The Apalachee Indians and Mission San Luis

John H. Hann and Bonnie G. McEwan

Foreword by Jerald T. Milanich, series editor
Hardcover: $59.95
Paper: $19.95
Hardcover ISBN 13: - Pub Date: Paper ISBN 13: - Pub Date: Details: Subject(s):
Add Hardcover To Cart Add Paper To Cart
"Outstanding. . . . Brings to life the Apalachee and their Spanish conquerors. In clear, concise prose it paints a picture of the Apalachee and their society and shows how their interactions with Spanish explorers, missionaries, and colonists shaped the history of their society."--John F. Scarry, University of North Carolina at Chapel Hill

The Apalachee Indians of northwest Florida and their Spanish conquerors come alive in this story -- lavishly illustrated with 120 color reproductions -- story of their premier community, San Luis. With a cast of characters that includes friars, soldiers, civilians, a Spanish governor, and a diverse native population, the book portrays the dwellings, daily life, religious practices, social structures, and recreation activities at the mission.
From their prehistoric ancestors and first contact with Europeans in the 1500s to their dispersal following attacks by the English and by their Native American allies in the early 1700s, the Apalachee played important roles in the history of Florida and of native peoples throughout the Southeast. The San Luis community near Tallahassee, the most thoroughly investigated mission in Florida, served as Spain's provincial capital in America. From 1656 to its conquest by the English, it flourished as the only significant Spanish settlement in Florida outside of St. Augustine.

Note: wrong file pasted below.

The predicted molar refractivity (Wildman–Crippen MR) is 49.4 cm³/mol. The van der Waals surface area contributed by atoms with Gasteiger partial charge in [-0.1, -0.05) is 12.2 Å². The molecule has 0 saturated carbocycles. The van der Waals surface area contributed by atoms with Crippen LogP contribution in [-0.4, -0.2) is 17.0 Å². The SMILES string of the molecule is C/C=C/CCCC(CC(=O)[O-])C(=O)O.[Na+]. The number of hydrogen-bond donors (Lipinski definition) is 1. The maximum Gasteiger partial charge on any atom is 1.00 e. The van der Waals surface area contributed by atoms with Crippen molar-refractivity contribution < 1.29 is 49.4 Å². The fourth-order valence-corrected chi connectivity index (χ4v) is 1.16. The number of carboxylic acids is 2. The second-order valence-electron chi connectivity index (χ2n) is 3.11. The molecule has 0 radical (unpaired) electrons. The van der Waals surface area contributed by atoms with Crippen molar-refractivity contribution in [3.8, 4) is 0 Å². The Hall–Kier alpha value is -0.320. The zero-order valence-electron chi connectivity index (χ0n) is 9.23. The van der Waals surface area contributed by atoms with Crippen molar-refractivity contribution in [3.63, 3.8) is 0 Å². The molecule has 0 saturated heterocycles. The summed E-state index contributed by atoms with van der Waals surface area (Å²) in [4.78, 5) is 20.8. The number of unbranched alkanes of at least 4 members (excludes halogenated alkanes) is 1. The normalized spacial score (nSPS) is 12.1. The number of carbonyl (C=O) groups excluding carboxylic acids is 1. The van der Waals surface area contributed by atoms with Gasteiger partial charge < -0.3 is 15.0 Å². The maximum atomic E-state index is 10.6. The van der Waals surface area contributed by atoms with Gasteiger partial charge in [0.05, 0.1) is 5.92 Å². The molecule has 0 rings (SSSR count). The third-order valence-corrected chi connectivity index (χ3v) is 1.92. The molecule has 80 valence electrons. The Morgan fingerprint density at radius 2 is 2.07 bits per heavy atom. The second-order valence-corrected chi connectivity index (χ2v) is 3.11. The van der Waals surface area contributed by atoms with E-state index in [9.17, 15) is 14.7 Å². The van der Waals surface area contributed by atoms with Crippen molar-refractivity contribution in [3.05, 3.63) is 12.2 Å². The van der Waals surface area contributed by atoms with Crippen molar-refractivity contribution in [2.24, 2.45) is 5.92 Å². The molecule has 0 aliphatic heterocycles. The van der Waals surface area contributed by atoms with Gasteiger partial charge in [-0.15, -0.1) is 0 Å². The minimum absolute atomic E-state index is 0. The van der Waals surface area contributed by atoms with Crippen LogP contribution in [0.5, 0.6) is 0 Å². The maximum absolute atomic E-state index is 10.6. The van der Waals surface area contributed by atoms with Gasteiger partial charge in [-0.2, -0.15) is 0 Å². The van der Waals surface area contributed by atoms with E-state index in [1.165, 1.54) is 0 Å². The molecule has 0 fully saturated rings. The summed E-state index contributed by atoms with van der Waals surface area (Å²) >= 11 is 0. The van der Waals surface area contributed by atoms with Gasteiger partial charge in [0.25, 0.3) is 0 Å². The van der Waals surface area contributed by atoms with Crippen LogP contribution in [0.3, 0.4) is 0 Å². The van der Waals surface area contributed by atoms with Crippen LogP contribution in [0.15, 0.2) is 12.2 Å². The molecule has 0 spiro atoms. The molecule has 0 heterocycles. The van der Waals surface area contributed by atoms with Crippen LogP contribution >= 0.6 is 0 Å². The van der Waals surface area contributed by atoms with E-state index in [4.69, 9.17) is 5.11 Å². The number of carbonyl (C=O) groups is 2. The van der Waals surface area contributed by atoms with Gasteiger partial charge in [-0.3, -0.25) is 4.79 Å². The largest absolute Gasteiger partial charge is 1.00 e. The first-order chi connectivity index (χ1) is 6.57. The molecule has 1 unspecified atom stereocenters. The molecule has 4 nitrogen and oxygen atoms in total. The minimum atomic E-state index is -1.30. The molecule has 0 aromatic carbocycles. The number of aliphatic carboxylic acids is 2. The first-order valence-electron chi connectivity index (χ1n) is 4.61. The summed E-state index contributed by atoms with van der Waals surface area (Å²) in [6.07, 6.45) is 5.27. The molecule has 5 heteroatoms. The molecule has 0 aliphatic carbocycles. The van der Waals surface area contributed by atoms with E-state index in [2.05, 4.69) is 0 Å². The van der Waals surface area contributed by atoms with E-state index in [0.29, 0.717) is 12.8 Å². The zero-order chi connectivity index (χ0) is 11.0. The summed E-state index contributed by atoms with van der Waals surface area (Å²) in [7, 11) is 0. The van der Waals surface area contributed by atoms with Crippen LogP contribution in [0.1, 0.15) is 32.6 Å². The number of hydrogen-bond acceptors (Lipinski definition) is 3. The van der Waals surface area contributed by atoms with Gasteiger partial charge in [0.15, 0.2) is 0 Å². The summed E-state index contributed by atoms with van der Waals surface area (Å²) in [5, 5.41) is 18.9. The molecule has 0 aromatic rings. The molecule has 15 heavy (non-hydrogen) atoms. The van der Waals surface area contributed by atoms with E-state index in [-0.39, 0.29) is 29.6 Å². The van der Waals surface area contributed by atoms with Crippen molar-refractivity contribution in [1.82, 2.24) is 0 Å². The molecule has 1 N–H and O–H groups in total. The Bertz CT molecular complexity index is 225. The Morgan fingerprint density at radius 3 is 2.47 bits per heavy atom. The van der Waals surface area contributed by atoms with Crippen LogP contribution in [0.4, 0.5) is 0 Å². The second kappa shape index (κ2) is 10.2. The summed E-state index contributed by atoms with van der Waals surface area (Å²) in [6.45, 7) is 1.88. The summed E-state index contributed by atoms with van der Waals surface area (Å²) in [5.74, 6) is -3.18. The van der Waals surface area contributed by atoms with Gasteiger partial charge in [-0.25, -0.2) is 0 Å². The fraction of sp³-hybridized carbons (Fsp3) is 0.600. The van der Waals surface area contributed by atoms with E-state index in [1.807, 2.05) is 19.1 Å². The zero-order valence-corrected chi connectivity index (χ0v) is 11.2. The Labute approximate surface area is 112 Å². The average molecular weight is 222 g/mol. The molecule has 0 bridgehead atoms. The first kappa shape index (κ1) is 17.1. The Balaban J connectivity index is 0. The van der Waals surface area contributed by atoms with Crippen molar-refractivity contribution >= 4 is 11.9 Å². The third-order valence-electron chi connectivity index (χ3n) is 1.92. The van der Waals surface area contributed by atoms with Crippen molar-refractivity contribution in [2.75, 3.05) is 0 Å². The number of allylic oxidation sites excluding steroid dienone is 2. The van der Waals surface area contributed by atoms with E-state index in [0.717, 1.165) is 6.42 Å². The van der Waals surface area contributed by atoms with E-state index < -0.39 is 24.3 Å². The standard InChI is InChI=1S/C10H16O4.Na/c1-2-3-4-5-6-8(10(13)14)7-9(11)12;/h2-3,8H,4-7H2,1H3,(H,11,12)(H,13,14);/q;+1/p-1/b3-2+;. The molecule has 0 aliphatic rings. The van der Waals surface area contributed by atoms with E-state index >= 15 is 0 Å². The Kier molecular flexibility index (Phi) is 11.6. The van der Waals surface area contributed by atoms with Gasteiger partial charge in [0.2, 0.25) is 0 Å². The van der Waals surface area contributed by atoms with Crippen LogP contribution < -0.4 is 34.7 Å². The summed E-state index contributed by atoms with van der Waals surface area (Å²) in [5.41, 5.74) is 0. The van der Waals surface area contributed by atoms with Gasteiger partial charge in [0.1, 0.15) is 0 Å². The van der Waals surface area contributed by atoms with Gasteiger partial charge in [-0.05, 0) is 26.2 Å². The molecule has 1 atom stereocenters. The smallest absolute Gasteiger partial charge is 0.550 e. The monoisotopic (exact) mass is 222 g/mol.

Written by the two foremost authorities on the Florida Apalachee, this full-color volume offers general readers a compelling combination of archaeology and history.

John H. Hann is a research historian at the San Luis Archaeological and Historic Site and a leading scholar on the missions of Spanish Florida. He is the author of Apalachee: The Land Between the Rivers (UPF, 1988), Missions to the Calusa (UPF, 1991), and History of the Timucua Indians and Missions (UPF, 1996).
Bonnie G. McEwan, director of archaeology at the San Luis site in Tallahassee, has conducted research in the Southeast, California, Spain, and the Caribbean. She is the editor of The Spanish Missions of La Florida (UPF, 1993).

Financed in part with historic preservation grant assistance provided by the Bureau of Historic Preservation, Division of Historical Resources, Florida Department of State, assisted by the Historic Preservation Advisory Council.

No Sample Chapter Available

Certificate of Commendation, American Association for State and Local History - 1999

"Compelling . . . John Hann, a historian, and Bonnie McEwan, an archaeologist, bring allive the story of the Apalachee people of northern Florida and their Spanish conquerors." -- American Archaeology